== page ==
I’m back in London after a mammoth two weeks travelling the globe bringing [Launchpad](https://launchpad.net) joy to its four corners.
First up I went to Mooloolaba, Australia. If you’re Australian, you probably know how to pronounce it. If you aren’t, you’ll probably never get it. Sorry.
I was there with the Canonical Bazaar team and some other Launchpadders, talking about their next few months of development. They are going to be focusing on helping Launchpad and the Ubuntu platform team work on our daily build initiative. Hmm. I really need a place to link to for that last one, don’t I?
Mooloolaba is a beautiful place to be in November. If you are thinking of giving me something for Christmas, consider a holiday apartment there.
After Mooloolaba, I crossed the Pacific to reach Dallas, home of the twenty-eight lane highway. I didn’t really get into the city that much, but man, [UDS](https://wiki.ubuntu.com/UDS-L?action=show&redirect=UDS) was great.
Most of the people there are directly involved in Ubuntu development. It’s such a joy to see so many people from all over the world come together to work on Ubuntu, and an honour to think that I have a place in that work.
I spent most of the conference flitting from room to room, going to sessions about the Ubuntu development process, [daily builds](https://wiki.ubuntu.com/DailyBuilds) and the [Software Centre](https://wiki.ubuntu.com/SoftwareCenter). Occasionally, I cheated a bit and went to a random session that interested me. Mostly it was about [Quickly](https://launchpad.net/quickly).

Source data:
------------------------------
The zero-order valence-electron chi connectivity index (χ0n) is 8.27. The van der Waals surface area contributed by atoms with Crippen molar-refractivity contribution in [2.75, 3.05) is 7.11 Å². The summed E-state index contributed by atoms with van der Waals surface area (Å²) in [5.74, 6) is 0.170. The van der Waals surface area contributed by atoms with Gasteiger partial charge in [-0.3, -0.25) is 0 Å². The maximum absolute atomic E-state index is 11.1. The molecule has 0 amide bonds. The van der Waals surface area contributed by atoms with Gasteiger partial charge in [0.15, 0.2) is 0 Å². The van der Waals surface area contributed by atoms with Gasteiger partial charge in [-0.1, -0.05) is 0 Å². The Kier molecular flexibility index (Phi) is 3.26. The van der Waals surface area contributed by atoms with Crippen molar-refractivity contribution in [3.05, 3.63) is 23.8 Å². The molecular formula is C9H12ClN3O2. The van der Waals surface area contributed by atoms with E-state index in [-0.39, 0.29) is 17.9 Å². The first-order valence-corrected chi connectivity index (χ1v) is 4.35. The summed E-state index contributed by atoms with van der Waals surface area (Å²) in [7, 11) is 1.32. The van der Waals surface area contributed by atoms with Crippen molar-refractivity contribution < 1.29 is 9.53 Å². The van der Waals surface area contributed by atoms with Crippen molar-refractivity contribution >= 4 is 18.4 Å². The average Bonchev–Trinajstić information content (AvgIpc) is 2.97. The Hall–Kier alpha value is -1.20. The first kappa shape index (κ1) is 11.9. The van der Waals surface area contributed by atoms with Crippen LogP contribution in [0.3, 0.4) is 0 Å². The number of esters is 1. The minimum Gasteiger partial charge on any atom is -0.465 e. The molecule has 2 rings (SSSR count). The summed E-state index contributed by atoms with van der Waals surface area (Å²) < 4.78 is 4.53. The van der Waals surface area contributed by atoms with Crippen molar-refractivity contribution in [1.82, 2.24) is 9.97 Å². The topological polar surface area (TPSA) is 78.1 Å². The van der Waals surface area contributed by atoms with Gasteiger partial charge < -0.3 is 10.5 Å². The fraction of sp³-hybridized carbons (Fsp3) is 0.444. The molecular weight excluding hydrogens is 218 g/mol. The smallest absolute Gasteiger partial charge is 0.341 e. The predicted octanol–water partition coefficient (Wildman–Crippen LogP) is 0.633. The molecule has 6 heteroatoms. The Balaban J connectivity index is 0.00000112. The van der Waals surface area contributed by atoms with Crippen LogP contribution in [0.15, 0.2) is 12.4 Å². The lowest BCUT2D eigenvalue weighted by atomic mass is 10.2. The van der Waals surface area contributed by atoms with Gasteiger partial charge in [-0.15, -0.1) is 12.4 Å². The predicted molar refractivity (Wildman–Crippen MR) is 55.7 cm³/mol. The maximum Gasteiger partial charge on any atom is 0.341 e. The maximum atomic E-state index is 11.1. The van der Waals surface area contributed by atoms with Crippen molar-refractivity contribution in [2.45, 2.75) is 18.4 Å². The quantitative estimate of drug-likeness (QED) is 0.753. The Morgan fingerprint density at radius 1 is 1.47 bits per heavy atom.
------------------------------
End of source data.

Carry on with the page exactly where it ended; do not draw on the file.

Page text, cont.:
As a Launchpad developer, one of the most exciting things about this UDS was seeing that Ubuntu developers have started building [their own tools around Launchpad using our API](https://help.launchpad.net/API/Uses). Many of these tools are things we’d love to integrate with the main web app, but many are things that are *so* Ubuntu policy specific that we’re happy to leave them outside. After all, this is exactly
what the API is about.
I did a short plenary session where I hacked up [an API script](https://code.edge.launchpad.net/~jml/+junk/bugstats) using [launchpadlib](https://help.launchpad.net/API/launchpadlib) and demonstrated it live. After the presentation, many people came up to me and started talking about their API-using programs and their experience making them. The amount of interest really surprised me.
I also ran a couple of workshop / discussions. The first was on improving Launchpad for API use, which was a bit disorganized, since I didn’t realize I was supposed to be running it. The second was on getting started with Launchpad hacking.
For the “Getting started with Launchpad hacking” session, I passed around a USB stick, and asked the audience for an API within Launchpad to expose. [mdz](http://mdzlog.alcor.net/) suggested “blueprints”, so I went to expose the ‘drafter’ element of a specification. In front of a room full of people. Sheesh.
If you think pair programming is hard (it is, and if you think it isn’t you are either doing it wrong or you have extremely helpful colleagues), programming in front of a room full of people is harder.
Still, we managed to actually expose the API and [propose the branch for merging](https://code.edge.launchpad.net/~jml/launchpad/expose-blueprints/+merge/15060) with only a little bit of evil.
The point of the session was to get people set up with Launchpad development environments, to show them how to even begin to expose a method over the API but even more than that, to give people a little push into just giving Launchpad development a try. By blundering my way into a valid patch, I think maybe we succeeded.
Now UDS is over and I’m back in London, jetlagged and exhausted to be sure, but genuinely happy about the plans we have for Launchpad development, and eager to begin to make them happen.